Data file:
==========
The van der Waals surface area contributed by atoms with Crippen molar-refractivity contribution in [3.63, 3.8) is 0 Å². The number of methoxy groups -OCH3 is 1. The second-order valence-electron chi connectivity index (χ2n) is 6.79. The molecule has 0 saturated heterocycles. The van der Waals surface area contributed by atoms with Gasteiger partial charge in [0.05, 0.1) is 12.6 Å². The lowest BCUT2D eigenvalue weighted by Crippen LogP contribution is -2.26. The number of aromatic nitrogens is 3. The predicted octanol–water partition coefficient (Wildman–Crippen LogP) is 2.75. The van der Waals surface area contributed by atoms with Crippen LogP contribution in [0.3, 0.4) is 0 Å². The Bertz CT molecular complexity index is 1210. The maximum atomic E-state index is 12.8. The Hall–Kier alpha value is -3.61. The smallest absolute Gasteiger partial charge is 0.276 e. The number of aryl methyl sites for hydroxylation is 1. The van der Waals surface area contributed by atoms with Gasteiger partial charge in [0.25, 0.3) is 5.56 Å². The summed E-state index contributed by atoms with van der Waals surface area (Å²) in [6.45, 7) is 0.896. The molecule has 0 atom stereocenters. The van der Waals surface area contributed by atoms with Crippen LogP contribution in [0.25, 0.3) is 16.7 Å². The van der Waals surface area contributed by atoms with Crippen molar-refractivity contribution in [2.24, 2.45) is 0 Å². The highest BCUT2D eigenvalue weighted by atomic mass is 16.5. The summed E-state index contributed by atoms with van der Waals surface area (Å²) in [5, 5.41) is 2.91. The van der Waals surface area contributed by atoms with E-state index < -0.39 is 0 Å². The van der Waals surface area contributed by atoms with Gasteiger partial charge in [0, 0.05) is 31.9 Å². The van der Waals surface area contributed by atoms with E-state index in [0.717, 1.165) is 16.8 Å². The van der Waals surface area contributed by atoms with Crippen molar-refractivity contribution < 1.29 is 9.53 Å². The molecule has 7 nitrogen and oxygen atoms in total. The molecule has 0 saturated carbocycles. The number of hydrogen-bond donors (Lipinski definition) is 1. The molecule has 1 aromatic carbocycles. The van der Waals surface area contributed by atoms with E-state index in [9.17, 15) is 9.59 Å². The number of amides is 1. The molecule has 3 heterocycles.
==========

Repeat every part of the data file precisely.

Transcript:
The van der Waals surface area contributed by atoms with Crippen molar-refractivity contribution in [3.63, 3.8) is 0 Å². The number of methoxy groups -OCH3 is 1. The second-order valence-electron chi connectivity index (χ2n) is 6.79. The molecule has 0 saturated heterocycles. The van der Waals surface area contributed by atoms with Gasteiger partial charge in [0.05, 0.1) is 12.6 Å². The lowest BCUT2D eigenvalue weighted by Crippen LogP contribution is -2.26. The number of aromatic nitrogens is 3. The predicted octanol–water partition coefficient (Wildman–Crippen LogP) is 2.75. The van der Waals surface area contributed by atoms with Crippen LogP contribution in [0.3, 0.4) is 0 Å². The Bertz CT molecular complexity index is 1210. The maximum atomic E-state index is 12.8. The Hall–Kier alpha value is -3.61. The smallest absolute Gasteiger partial charge is 0.276 e. The number of aryl methyl sites for hydroxylation is 1. The van der Waals surface area contributed by atoms with Gasteiger partial charge in [0.25, 0.3) is 5.56 Å². The summed E-state index contributed by atoms with van der Waals surface area (Å²) in [6.45, 7) is 0.896. The molecule has 0 atom stereocenters. The van der Waals surface area contributed by atoms with Crippen LogP contribution in [0.25, 0.3) is 16.7 Å². The van der Waals surface area contributed by atoms with Crippen molar-refractivity contribution in [2.24, 2.45) is 0 Å². The highest BCUT2D eigenvalue weighted by atomic mass is 16.5. The summed E-state index contributed by atoms with van der Waals surface area (Å²) in [5, 5.41) is 2.91. The van der Waals surface area contributed by atoms with E-state index < -0.39 is 0 Å². The van der Waals surface area contributed by atoms with Gasteiger partial charge in [0, 0.05) is 31.9 Å². The van der Waals surface area contributed by atoms with E-state index in [0.717, 1.165) is 16.8 Å². The van der Waals surface area contributed by atoms with Crippen molar-refractivity contribution < 1.29 is 9.53 Å². The molecule has 7 nitrogen and oxygen atoms in total. The molecule has 0 saturated carbocycles. The number of hydrogen-bond donors (Lipinski definition) is 1. The molecule has 1 aromatic carbocycles. The van der Waals surface area contributed by atoms with E-state index in [9.17, 15) is 9.59 Å². The number of amides is 1. The molecule has 3 heterocycles.